Talk about the Future

It is easy to get bogged down in the present problems. I find when that happens that refocusing on the future can help move communication on. Shifting focus from what is wrong right now to how we want the future to look can mean we find an unlikely solution. It’s amazing how often when you’re doing life with someone day-to-day you can forget to dream with them. Talking about individual dreams, and finding common dreams, can help get past momentary problems that don’t hinder the future you dream of together.

Speak to Others

Realise that the two of you don’t always have all the answers. My husband and I have both seen psychologists at different times over the past two years to deal with his diagnosis. We have also spoken openly with friends about what we are going through and accepted help when it is offered. Often an outside point of view can change how we see a situation or help us talk about an issue we’re struggling with from a new perspective.

Having hard conversations isn’t easy and it’s not something that anyone wants to do but I’ve found that by speaking tough words it brings my husband and I closer when circumstances could push us apart. Tough times don’t last forever and neither do hard conversations. Speak through the awkward stuff and then go do something fun.

If you’ve had to learn to communicate through tough times I’d love you to share some of things that have worked for you in the comments.

Wendy van Eyck is married to Xylon, who talks non-stop about cycling, and makes her laugh. She writes for anyone who has ever held a loved one’s hand through illness, ever believed in God despite hard circumstances or ever left on a spontaneous 2-week holiday through a foreign land with just a backpack. You can follow Wendy’s story and subscribe to receive her free ebook, “Life, life and more life” at She would also love to connect with you on Facebook and Twitter.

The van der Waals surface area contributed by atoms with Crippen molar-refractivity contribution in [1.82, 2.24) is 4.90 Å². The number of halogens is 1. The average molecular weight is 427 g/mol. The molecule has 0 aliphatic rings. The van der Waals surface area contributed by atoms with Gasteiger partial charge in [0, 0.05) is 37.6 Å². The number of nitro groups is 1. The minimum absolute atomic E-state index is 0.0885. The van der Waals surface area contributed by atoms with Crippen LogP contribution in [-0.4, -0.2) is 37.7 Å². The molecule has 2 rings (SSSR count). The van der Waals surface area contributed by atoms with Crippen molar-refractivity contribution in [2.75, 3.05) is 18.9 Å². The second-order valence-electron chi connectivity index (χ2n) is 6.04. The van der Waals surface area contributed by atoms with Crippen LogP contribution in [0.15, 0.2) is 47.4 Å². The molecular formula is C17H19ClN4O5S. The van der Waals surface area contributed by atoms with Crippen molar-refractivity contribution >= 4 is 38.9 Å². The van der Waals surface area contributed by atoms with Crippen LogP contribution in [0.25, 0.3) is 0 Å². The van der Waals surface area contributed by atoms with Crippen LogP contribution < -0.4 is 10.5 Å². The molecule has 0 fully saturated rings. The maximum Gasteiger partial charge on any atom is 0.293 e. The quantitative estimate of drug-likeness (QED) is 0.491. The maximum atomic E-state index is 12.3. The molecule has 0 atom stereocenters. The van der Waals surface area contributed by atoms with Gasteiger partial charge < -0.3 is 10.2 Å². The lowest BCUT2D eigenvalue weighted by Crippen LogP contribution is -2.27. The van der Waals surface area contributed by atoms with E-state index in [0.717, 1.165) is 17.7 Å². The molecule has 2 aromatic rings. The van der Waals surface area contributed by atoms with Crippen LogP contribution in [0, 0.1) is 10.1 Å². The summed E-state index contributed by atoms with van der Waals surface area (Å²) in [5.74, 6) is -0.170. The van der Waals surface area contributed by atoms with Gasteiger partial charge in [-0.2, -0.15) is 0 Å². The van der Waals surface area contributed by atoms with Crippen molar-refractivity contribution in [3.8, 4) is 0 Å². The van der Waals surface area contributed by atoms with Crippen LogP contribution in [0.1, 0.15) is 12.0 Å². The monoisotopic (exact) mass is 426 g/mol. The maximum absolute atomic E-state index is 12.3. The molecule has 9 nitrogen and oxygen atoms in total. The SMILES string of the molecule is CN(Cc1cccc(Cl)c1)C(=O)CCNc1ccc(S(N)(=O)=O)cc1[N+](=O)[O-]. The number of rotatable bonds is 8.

How to Enjoy a Happily Ever After Marriage.

Whitney Hopler

Editor’s Note: The following is a report on the practical applications of Les and Leslie Parrott’s new book Making Happy: The Art and Science of a Happy Marriage (Worthy Publishing, 2014).

Everyone who gets married wants to enjoy a happy marriage. But too often, people wait in vain for happiness to come to them, hoping that the right spouse or the right circumstances in their marriage will somehow make them happy. The truth is that marriage can’t make anyone happy, but happy people can make their marriages happy.

Enjoying a happy marriage is possible – no matter who you’ve married, or what circumstances you all are dealing with in your lives together – if you rely on God to help you build a happy marriage according to his design. Here’s how:

Understand that your choices significantly affect how happy you become. While your circumstances and genetics do affect the level of happiness that you experience, a significant portion of your happiness is well within your control – it comes down to the choices that you make. So decide throughout each day to pursue happiness through intentional activities. The more you practice behaviors designed to increase your happiness, the more you’ll inspire your spouse to join in, and your marriage will become happier in the process.